As for pickle juice, there is no clinical evidence to support its negative effects. Some vets claim it is alright, but others contraindicate it. To be on the safe side, simply avoid it. Can dogs eat pickles that have been sweetened? After all, they come with lots of sugar, as the cucumber itself is not that tasty. Sugar is difficult to process by a dog’s digestive system, so try to stick to the product with the lowest sugar content. Sugar free stuff is not recommended either, as xylitol is toxic to dogs.

Frequently asked questions

So, can dogs eat pickles? There will obviously be a few questions here and there if you are not sure about it.


Can pickles kill dogs?

Indirectly, they can. For example, feeding your dog pickles with onions on a regular basis for a few years could lead to heart related problems. A few pickles for dogs every now and then as a treat will not harm it. Just make sure there are no onions or garlic in their composition. Nutmeg is contraindicated too.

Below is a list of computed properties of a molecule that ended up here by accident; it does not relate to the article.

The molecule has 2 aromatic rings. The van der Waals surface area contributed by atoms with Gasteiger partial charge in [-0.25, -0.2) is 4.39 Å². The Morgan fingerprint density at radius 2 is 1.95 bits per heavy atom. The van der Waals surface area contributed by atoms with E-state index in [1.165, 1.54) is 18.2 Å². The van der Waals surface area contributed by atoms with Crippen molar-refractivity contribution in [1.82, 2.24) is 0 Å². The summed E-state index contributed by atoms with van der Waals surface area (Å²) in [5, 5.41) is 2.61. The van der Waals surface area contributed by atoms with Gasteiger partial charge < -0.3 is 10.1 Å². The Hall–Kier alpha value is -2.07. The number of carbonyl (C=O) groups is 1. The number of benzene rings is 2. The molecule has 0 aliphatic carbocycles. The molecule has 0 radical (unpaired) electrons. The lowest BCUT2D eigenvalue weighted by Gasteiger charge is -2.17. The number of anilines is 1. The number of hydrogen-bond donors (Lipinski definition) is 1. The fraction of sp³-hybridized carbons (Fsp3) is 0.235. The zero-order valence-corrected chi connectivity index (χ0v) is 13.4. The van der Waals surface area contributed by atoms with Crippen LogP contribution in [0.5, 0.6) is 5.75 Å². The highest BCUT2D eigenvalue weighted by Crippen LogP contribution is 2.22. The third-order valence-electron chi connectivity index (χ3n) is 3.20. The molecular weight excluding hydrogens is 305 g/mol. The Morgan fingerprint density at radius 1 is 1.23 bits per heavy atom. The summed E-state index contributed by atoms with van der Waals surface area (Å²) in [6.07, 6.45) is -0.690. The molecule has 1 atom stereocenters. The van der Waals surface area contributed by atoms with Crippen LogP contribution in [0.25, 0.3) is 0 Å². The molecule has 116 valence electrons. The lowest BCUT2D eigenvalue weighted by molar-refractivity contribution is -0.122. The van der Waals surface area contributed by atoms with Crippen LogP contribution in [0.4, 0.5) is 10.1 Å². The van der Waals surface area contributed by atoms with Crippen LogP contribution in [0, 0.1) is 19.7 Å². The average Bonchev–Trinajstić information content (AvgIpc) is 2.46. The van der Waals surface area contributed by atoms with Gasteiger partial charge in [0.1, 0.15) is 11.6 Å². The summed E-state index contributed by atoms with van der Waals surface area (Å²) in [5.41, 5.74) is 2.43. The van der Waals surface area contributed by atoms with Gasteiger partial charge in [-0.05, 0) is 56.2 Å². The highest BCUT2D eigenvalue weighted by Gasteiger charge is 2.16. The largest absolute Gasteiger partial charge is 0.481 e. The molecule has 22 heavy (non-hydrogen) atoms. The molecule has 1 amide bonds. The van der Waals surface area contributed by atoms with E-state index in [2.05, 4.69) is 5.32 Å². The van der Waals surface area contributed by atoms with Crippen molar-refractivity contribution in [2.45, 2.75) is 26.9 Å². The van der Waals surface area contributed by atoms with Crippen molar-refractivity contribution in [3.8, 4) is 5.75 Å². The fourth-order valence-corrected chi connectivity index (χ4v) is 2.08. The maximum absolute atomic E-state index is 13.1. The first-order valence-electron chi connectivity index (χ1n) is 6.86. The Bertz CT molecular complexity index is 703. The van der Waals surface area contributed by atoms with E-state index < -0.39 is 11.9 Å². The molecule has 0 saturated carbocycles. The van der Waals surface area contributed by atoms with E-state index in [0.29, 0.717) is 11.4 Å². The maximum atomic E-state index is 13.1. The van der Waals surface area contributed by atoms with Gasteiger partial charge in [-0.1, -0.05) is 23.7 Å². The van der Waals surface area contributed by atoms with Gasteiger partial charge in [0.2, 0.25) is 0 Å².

Why don’t dogs eat pickles?

Some dogs love pickles, but others will walk away. It is a matter of personal preferences. Plus, many dogs will be put off by the vinegar.


Can dogs eat cucumbers?

Cucumbers have a bunch of vitamins and nutrients that your pooch will benefit from. In other words, they are actually recommended, but with moderation.


What condiments are bad for dogs?

Some spices and condiments are safe for dogs. Some others can be quite dangerous, so avoid feeding them to your furry friend. Some of the most harmful condiments for dogs include onion, garlic, salt, cocoa powder and nutmeg. On another hand, basil, cinnamon, ginger, parsley and turmeric are safe for your furry friend.


Bottom line, can dogs eat pickles? It depends. Yes and no. Some pickles are safe for dogs. Some others can be harmful. Even if they are safe for your dog, pickles must be given in moderation – mostly as an occasional treat every now and then. They should not become part of your dog’s diet.

Unless you make the pickles yourself, you will have to go through the list of ingredients to determine whether or not your pooch can have pickles.​